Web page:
Nonetheless, the incentives are compelling for manyˇand drawn clearly on the bottom line. According to Sohn, the manufacturing wage for 2002 in the United States was $21 an hour; in Mexico, it was $2.33 an hour; in China, only $0.61 an hour. “What’s driving site selection is the cost of doing business,” says Boyd. “Comparative economics are ruling the site selection process, and companies are putting qualitative factors on the back burner and leading with quantitative ones.”
Additionally, and perhaps surprisingly, the availability of skilled labor is also an incentive for companies frustrated by the tight availability of skilled labor in the United States. “China produces more engineers than Japan, the United States, and Europe combined on an annual basis,” says Sohn.
Wheeling, IL-based Glentronics, a manufacturer of backup sump pumps and lighting devices for the plant and home, stands as an example of a smaller company that has had great success in
producing goods overseas. “As a company, we do not have a factory that we own,” says Alan Schulman, president of Glentronics. Echoing Ore, Schulman says that one of the first things a company must address is the length of the supply line when manufacturing overseas.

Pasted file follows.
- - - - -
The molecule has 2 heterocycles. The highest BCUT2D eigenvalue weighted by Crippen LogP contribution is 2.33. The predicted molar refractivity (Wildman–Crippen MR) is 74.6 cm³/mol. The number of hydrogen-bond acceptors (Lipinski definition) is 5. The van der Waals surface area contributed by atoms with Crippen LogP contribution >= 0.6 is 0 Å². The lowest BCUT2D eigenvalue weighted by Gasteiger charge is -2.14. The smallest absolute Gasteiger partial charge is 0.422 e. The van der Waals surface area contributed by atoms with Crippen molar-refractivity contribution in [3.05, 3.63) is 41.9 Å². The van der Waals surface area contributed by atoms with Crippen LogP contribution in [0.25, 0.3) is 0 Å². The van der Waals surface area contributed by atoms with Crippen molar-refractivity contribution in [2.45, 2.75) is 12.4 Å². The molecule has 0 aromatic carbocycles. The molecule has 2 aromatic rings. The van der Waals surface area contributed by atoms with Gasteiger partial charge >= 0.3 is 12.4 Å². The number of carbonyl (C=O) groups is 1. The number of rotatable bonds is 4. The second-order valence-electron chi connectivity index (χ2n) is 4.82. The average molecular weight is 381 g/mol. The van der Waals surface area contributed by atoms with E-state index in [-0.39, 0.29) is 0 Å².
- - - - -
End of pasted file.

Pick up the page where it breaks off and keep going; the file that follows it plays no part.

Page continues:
“When we plan production, lead times are three months to six months depending on the product,” he explains. “If that production were domestic, those lead times would be one to two months. So we had to extend everything, including financing. First, we increased our funding to manage larger inventories and asked for longer terms from contract manufacturers overseas.”
Glentronics maintains dual production of the electronic controller that’s key to their signature back-up pumps. Some are manufactured in China, some in Illinois; both contract manufacturers follow Glentronics’ procedures to the letter. The final assembly is done in the United States. “For me to get this finished product made in China would be impractical,” says Schulman. “On the other hand, there are a few products we market that are completely manufactured in China. Each project is analyzed for what makes senseˇand the total delivered cost is the key. I call it ‘blending of cost’ and ‘blending of products’ from all over the world to get a finished product at a reasonable retail price.”
According to Schulman, the pressure from retail outlets to maintain costs, even in light of rising material prices, is forcing manufacturers to look to Asia, given that the only area to lower costs is labor and assembly. He notes that if the Chinese were to let the won float, the direction of manufacturing outsourcing would shift again.